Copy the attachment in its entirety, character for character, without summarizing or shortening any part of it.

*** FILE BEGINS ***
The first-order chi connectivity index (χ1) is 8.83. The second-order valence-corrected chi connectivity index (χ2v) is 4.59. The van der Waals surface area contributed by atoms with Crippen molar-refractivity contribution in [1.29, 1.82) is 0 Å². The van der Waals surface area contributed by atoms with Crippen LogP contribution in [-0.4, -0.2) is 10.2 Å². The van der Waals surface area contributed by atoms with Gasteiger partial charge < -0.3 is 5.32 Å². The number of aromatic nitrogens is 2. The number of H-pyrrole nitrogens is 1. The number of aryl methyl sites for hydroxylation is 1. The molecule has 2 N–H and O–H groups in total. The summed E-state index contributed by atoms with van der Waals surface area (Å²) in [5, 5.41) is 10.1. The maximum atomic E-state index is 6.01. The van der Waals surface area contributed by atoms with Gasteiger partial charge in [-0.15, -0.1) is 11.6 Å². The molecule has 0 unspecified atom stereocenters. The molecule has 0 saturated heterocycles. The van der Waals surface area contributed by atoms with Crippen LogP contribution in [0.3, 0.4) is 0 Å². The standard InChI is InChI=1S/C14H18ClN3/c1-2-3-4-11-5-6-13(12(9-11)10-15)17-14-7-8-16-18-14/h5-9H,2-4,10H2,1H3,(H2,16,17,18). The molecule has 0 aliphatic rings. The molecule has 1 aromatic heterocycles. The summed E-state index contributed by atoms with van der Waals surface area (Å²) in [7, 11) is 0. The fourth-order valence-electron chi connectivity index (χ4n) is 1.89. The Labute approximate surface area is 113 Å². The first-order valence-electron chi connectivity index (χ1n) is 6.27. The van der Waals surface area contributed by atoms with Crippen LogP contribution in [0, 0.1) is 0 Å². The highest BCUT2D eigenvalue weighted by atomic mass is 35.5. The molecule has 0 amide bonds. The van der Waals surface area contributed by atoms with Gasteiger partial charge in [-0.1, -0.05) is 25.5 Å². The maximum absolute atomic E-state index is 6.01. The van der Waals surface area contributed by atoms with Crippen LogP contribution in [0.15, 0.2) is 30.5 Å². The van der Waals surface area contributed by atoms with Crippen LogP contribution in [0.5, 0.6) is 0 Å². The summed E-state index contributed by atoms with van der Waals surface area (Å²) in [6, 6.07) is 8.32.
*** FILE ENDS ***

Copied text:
The first-order chi connectivity index (χ1) is 8.83. The second-order valence-corrected chi connectivity index (χ2v) is 4.59. The van der Waals surface area contributed by atoms with Crippen molar-refractivity contribution in [1.29, 1.82) is 0 Å². The van der Waals surface area contributed by atoms with Crippen LogP contribution in [-0.4, -0.2) is 10.2 Å². The van der Waals surface area contributed by atoms with Gasteiger partial charge < -0.3 is 5.32 Å². The number of aromatic nitrogens is 2. The number of H-pyrrole nitrogens is 1. The number of aryl methyl sites for hydroxylation is 1. The molecule has 2 N–H and O–H groups in total. The summed E-state index contributed by atoms with van der Waals surface area (Å²) in [5, 5.41) is 10.1. The maximum atomic E-state index is 6.01. The van der Waals surface area contributed by atoms with Gasteiger partial charge in [-0.15, -0.1) is 11.6 Å². The molecule has 0 unspecified atom stereocenters. The molecule has 0 saturated heterocycles. The van der Waals surface area contributed by atoms with Crippen LogP contribution in [0.3, 0.4) is 0 Å². The standard InChI is InChI=1S/C14H18ClN3/c1-2-3-4-11-5-6-13(12(9-11)10-15)17-14-7-8-16-18-14/h5-9H,2-4,10H2,1H3,(H2,16,17,18). The molecule has 0 aliphatic rings. The molecule has 1 aromatic heterocycles. The summed E-state index contributed by atoms with van der Waals surface area (Å²) in [7, 11) is 0. The fourth-order valence-electron chi connectivity index (χ4n) is 1.89. The Labute approximate surface area is 113 Å². The first-order valence-electron chi connectivity index (χ1n) is 6.27. The van der Waals surface area contributed by atoms with Crippen LogP contribution in [0, 0.1) is 0 Å². The highest BCUT2D eigenvalue weighted by atomic mass is 35.5. The molecule has 0 amide bonds. The van der Waals surface area contributed by atoms with Gasteiger partial charge in [-0.1, -0.05) is 25.5 Å². The maximum absolute atomic E-state index is 6.01. The van der Waals surface area contributed by atoms with Crippen LogP contribution in [0.15, 0.2) is 30.5 Å². The van der Waals surface area contributed by atoms with Crippen LogP contribution in [0.5, 0.6) is 0 Å². The summed E-state index contributed by atoms with van der Waals surface area (Å²) in [6, 6.07) is 8.32.